However, as a co-op, TCL faced a fundamental contradiction. The basic fact which drives a capitalist housing market, as opposed to the retail grocery market in which the co-op movement was based, is the need for a large up-front sum to buy or build a house, which is then repaid (with interest) through rent or mortgage. TCL’s start-up capital was raised from sympathetic private investors and a Government loan, but until this money was repaid, the investors retained control through the management committee. Tenants were nominal shareholders, but in practice they had no say in the running of TCL: in other words, although it called itself a co-op, TCL could not truly function as a co-op until its debts were paid. This was not popular with some of the tenants in Lucas Road, who in 1912 organised a rent strike to protest against their secondary status. The dispute went all the way to the High Court where the judge found in favour of the investors, and against the tenants.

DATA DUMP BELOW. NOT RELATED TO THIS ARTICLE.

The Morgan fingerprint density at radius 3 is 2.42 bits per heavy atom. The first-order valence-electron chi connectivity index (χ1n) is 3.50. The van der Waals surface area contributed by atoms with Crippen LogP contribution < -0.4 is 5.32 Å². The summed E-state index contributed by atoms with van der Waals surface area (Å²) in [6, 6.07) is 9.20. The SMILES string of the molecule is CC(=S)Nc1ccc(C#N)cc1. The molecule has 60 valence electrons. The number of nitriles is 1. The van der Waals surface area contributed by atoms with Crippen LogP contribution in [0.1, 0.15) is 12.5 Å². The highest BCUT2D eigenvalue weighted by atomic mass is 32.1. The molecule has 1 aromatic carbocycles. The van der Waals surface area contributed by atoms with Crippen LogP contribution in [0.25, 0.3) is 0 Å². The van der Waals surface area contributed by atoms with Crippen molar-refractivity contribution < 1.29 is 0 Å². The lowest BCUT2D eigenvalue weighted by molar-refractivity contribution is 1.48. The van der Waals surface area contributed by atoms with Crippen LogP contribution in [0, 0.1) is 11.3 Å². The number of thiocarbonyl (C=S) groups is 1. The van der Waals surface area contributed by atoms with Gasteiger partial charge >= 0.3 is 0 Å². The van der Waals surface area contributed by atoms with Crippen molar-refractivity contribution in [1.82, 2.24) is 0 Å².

TCL’s problems were inseparable from its laudable ambition to house working-class families with little or no money, as becomes clear when we compare it with the ‘co-partnership’ scheme at Brentham Garden Suburb in Ealing, launched in 1901. Brentham was conceived from the start on a much larger scale: it had over 600 Arts & Crafts houses on one site, compared to TCL with less than 100 cottages and flats scattered across several sites. To live in its desirable houses, Brentham sought tenants from the affluent middle class, who were required to make substantial personal investments as a condition of joining; unlike TCL whose working-class tenants were unable to make any up-front investment. Consequently, because Brentham’s investor-tenants shared the financial risk, they also shared control; whereas in TCL, investors and tenants were two distinct and unequal groups, with investors in control.